Tuesday, April 30, 2024

Rathbun's and Rail Trails


      I'm not sure what I enjoyed more, the swamps or the syrup. When we went to Rathbun's Maple Sugar House to meet friends for breakfast recently we were a little early (maybe because we drove and they rode bikes!). This gave us time to stroll the woods road in back of the restaurant while waiting for the others to show up. Glad we did because the path lead to three scenic wetlands and the tiny streams that drain them while roller coasting over several low ridges. Stone walls lined the way hinting at a time when these woods were sheep pastures. Now the 'livestock' are chipmunks, squirrels and beavers.

     This area of Washington County including parts of Granville, Whitehall and Hampton drains mostly into the Mettawee River with a low divide sending a few streams east into the Poultney watershed. Elevations range from just over a 100' along the river to Thorn Hill's 1163' summit. It's a hilly part of the low Taconics with a general north-south orientation of ridges and valleys but the topography is rather chaotic with many small ponds and swamps scattered amongst the higher ground. For wildlife it's an ideal mix of woodland and field, of upland and wetland.

Woods and waters make great wildlife habitat
(web image)

     I'm unaware of any public lands here so the best way to explore is by wandering the back roads that branch off Co. 12 and 21. You can drive, bike or find a place to park and walk. There are also some fishing access spots if you want to check out the Mettawee. Other points of interest include the East Whitehall Brick Church with adjoining carriage sheds and cemetery, views from Welch Road, Hatch Hill Cemetery and a lime kiln in the woods between Hatch Hill Road and Co. 12 (on private property). Also note that the 175 acre Horn property on Baker Road has been conserved by the Lake Champlain Land Trust but is not open to the public.

Ledge, forest and understory typical of this part of Washington County
(web image)

     After a great Rathbuns breakfast Gwenne, Zia and I took a short drive to Poultney, Vermont where we walked off the pancakes. The Slate Valley Trail's Poultney River Loop is an easy 3+ mile circuit around the village. It uses a section of the D&H rail trail that runs from Castleton, Vermont twenty miles south to West Rupert. The Poultney Loop branches off  the rail trail to follow the river in back of the former Green Mountain College campus. It's a level open path well suited to walking, running and gravel/mountain biking. 

Pics from a quiet, drizzily walk in Poultney

     Poultney took a tough blow when Green Mountain College closed in 2019. Raj Bkakta bought the property in 2020 and now he and his wife Dahnee are transforming the campus that will still have an educational focus. She has started a K thru 6th independent school and he is developing a program for those who want to enter the spirits industry. Also in town, the Poultney Pub has reopened after winter renovations and it appears that Hermit Hill Books is now operating as Laureate Fine Books. Up the street Stone Valley Arts at Fox Hill has a busy schedule of offerings, just one more reason Poultney is a great place to take a hike and stay for food, drink and culture.


Thursday, April 11, 2024

Get to the Points


Gwenne and Zia at Crown Point

  The eclipse was just the icing on the cake. Gwenne and I (along with thousands of others) saw the event from Crown Point. The featured attraction lasted maybe two minutes but we spent the better part of the day exploring the area. Two state park facilities sit side by side here. Crown Point State Historic Site is to the north and a state campground is adjacent to the south. There's also a seasonal visitors center and the graceful bridge that connects New York and Vermont. On the east side of the bridge is Chimney Point with its own historical sites and campgrounds.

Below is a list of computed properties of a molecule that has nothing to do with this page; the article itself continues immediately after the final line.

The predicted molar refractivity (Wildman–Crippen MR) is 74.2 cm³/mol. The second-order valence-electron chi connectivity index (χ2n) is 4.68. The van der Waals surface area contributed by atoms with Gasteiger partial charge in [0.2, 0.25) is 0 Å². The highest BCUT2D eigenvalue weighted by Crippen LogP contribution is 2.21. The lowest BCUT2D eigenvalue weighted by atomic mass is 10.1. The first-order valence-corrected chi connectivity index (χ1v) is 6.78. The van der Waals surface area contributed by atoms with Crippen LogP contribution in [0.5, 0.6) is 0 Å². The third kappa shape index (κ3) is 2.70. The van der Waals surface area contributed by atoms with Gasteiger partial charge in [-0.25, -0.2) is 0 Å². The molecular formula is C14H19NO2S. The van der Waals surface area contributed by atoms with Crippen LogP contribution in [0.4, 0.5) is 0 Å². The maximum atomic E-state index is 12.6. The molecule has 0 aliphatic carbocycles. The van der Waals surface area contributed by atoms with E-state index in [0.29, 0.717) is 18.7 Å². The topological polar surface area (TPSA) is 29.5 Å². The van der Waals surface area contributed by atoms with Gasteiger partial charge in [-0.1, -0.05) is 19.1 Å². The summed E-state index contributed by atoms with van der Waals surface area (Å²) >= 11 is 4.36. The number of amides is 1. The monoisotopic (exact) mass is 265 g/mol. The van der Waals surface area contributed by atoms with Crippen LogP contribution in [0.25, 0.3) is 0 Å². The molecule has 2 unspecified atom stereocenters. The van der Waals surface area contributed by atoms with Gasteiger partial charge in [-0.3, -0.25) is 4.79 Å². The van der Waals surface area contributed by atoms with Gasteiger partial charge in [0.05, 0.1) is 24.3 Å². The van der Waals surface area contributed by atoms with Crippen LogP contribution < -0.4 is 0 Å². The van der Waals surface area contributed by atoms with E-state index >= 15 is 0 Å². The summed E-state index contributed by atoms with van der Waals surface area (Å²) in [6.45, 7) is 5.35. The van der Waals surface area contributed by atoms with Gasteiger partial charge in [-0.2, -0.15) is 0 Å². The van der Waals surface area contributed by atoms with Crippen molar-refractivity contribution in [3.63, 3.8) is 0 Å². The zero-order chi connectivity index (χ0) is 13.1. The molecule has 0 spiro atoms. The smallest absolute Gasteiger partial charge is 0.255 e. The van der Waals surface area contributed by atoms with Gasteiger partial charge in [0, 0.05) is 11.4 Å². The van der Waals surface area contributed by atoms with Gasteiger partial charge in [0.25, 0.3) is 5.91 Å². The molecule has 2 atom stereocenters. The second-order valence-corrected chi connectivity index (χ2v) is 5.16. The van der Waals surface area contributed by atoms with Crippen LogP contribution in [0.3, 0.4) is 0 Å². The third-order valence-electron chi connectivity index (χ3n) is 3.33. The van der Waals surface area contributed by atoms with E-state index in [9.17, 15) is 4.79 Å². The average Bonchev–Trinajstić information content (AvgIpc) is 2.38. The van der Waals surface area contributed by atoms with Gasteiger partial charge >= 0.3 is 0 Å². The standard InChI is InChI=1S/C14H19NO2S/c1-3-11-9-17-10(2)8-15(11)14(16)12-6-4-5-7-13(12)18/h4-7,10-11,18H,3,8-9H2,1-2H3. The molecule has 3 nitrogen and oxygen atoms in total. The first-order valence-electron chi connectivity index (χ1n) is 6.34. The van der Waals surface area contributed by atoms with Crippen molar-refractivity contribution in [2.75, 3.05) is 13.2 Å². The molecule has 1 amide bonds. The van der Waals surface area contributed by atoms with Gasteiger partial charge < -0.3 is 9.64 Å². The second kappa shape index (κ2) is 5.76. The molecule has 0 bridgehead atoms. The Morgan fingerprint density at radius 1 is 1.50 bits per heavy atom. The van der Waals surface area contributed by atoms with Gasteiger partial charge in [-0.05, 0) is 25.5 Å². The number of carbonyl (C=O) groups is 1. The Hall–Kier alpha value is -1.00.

Views of Crown Point on Eclipse Day


     The Crown Point State Historic Site contains the ruins of two colonial era forts: one French and one British. There are also fossils in the limestone outcrops and distinctive ecological communities that have developed due to carbonate rock and the climatic influence of the large lake. Because this is a migration route with varied habitat the site is also used for bird banding events. There are numerous paths and hiking trails thru out the park.

     The campground features 66 sites, a day use picnic area, boat launch, fishing pier and the towering Champlain Memorial Lighthouse. Both parks offer views of the bridge. With walkways on both sides you'll want to stroll across it for the views and the experience of ambling from one state to another.

Crown Point Campground site map 

The lighthouse and bridge

Bridge walkers (and sitters) on eclipse Monday

     Chimney Point on the Vermont side of the lake is a destination in itself. There is a state historic site here as well as the DAR Mansion and surrounding Vermont State Campground. Other points of interest include several wildlife management areas with a boat launch, a restaurant, RV parks and the Ass-Pirin Acres minature donkey farm (visit at your own risk...you may end up buying one of the lovable creatures!). A short drive away is the Dead Creek WMA, legendary among birders. For history buffs Mt. Independence and Fort Ticonderoga are nearby. 

Chimney Point and  Champlain Bridge
web image

Eclipsers at Chimney Point on Monday

DAR Campground site map

     You could spend several lifetimes exploring Lake Champlain and surrounding shores. It's that big and why it's sometimes called the 6th Great Lake. The Empire State Trail follows the western shore and there are infinite biking, hiking and paddling options thru out its watershed. Even better, it's easily accessible from Washington County via scenic, short drives. Time to go, no eclipse needed.